Poster Board III-478
Quantitative analysis of chimerism after allogeneic hematopoïetic stem cell transplantation (allo-HSCT) for acute leukemia is routinely used to monitor the kinetic of engrafment. Usually, chimerism is assessed by variable number tandem repeat (VNTR) or short tandem repeat (STR) amplification by polymerase chain reaction (PCR), which have a sensitivity of 1 to 5 %. Many studies have shown that these methods were not sensitive enough to predict relapse. Insertion/Deletion (InDel) polymorphism analysis by real-time quantitative PCR (InDel-QPCR) is a more sensitive method and thus it should be able to predict relapse earlier.
We conducted a retrospective unicentric study including all consecutive patients transplanted for acute leukemia from May 2004 to January 2009 in the Pitié Salpétrière Hospital (Paris France). Seventy four patients (53 acute myeloblastic leukemia and 21 acute lymphoblastic leukemia) were included. Median age was 41 years (18-67). Conditionning regimen was myeloablative in 51 patients (69%). The donor was a HLA-identical sibling for 31 patients. The source of stem cell was bone marrow in 35 patients (47%), peripheral blood in 35 (47%) and umbilical cord blood in 4 (6%). Sixty four patients (86%) were in complete remission (CR) at the time of transplantation. InDel-QPCR was performed every month in peripheral blood samples with a reproducible sensitivity of 0.1% at least. An increasing mixed chimerism was defined as a one log increase between two successive chimerism assays when recipient rate was inferior to 0.1% and as any increase beyond this limit (0.1%).
In this 74 patients population, overall survival was 65% at one year, with a median follow up of the survivors of 651days (129-1809). Thirty six patients developed an acute GVHD (2-4) and 21 a chronic GVHD. Eighteen patients (24%) presented a cytological relapse, at a median time of 203 days (63-1001) after transplant. In two patients, the quantification of recipient DNA rate was constantly superior to 1% at each time point post transplant and these patients presented an early relapse (at 3 and 4 months after transplant). In the 72 remaining patients, DNA rate was inferior to 1%: in 63 patients inferior to 0.1% and in 41 patients inferior to 0.01%. Among the 62 patients who presented an increasing mixed chimerism (IMC) at one point, 18 relapsed. Among the 24 patients who presented an IMC at two successive points, 16 relapsed. In univariate analysis, factors associated with higher risk of relapse were the status of disease at transplant (refractory disease+CR2 versus CR1, p=0.002, hazard ratio=9.54) and 2 successive IMC (p=0.0001, hazard ratio=8.74 (CI: 3.33-22.9). In multivariate analysis both factors remained significantly correlated with the incidence of relapse (status of disease p=0.003, hazard ratio=4.24(CI: 1.6-11.2) and two IMC p<0.0001, hazard ratio=9.20(CI: 3.44-24.57)).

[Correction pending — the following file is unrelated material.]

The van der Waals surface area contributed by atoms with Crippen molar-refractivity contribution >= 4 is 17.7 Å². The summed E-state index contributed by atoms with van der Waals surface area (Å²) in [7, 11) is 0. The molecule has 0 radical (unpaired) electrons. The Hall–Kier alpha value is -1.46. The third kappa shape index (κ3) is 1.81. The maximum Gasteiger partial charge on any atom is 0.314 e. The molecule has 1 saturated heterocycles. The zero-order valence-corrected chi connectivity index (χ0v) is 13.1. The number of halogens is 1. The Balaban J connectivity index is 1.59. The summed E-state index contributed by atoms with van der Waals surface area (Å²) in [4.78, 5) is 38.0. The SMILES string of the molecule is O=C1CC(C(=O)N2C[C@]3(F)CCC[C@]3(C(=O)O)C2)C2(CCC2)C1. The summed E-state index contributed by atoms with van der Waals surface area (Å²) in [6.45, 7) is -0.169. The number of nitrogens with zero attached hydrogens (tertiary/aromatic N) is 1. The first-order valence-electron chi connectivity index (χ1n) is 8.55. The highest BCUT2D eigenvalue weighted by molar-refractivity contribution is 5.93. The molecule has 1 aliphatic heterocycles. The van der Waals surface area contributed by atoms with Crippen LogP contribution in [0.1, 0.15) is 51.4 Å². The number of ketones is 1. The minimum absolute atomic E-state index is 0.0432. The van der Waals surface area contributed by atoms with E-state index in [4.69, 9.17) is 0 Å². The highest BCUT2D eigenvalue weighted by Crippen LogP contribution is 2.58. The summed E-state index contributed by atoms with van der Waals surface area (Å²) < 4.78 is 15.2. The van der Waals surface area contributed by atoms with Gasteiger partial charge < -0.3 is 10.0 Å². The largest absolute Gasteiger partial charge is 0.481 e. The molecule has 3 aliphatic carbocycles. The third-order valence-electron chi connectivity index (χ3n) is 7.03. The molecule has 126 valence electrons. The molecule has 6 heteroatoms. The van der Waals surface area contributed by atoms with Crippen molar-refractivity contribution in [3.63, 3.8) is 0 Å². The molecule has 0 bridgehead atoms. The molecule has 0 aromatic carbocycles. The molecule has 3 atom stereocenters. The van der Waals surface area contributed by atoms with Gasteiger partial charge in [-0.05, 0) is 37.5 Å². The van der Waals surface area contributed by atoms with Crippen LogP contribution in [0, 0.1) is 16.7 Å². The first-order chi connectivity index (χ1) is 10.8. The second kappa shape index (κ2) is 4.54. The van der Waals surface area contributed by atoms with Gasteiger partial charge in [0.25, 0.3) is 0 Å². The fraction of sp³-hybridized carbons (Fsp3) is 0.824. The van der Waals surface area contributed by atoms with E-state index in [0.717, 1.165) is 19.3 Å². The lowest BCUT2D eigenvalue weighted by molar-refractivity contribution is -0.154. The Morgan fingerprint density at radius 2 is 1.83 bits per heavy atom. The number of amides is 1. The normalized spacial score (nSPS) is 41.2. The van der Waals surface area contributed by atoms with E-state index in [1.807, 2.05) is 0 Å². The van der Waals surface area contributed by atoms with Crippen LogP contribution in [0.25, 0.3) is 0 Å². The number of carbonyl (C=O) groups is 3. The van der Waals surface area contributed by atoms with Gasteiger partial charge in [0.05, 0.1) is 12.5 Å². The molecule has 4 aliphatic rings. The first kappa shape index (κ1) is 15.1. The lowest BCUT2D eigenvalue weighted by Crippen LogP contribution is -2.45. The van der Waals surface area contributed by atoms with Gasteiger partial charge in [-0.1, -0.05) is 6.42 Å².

The median interval between the first IMC and the diagnosis of relapse was 45 days (7-154). At the time of the first IMC, the peripheral blood cell count was normal in all except one patient who had persistent post-transplant thrombocytopenia.
Analysis of chimerism by using In/Del polymorphism is a sensitive technique with a reproducible detection threshold inferior to 0.1%. The detection of two successive IMC is highly predictable of relapse in patients transplanted for acute leukemia. Therefore, the detection of an increasing chimerism should incite to perform a rapid control, in order to make a precocious diagnosis of relapse and to provide an early therapeutic intervention. This analysis could help to monitor minimal residual disease in post transplant patients without a more specific molecular marker of malignancy.
No relevant conflicts of interest to declare.
Asterisk with author names denotes non-ASH members.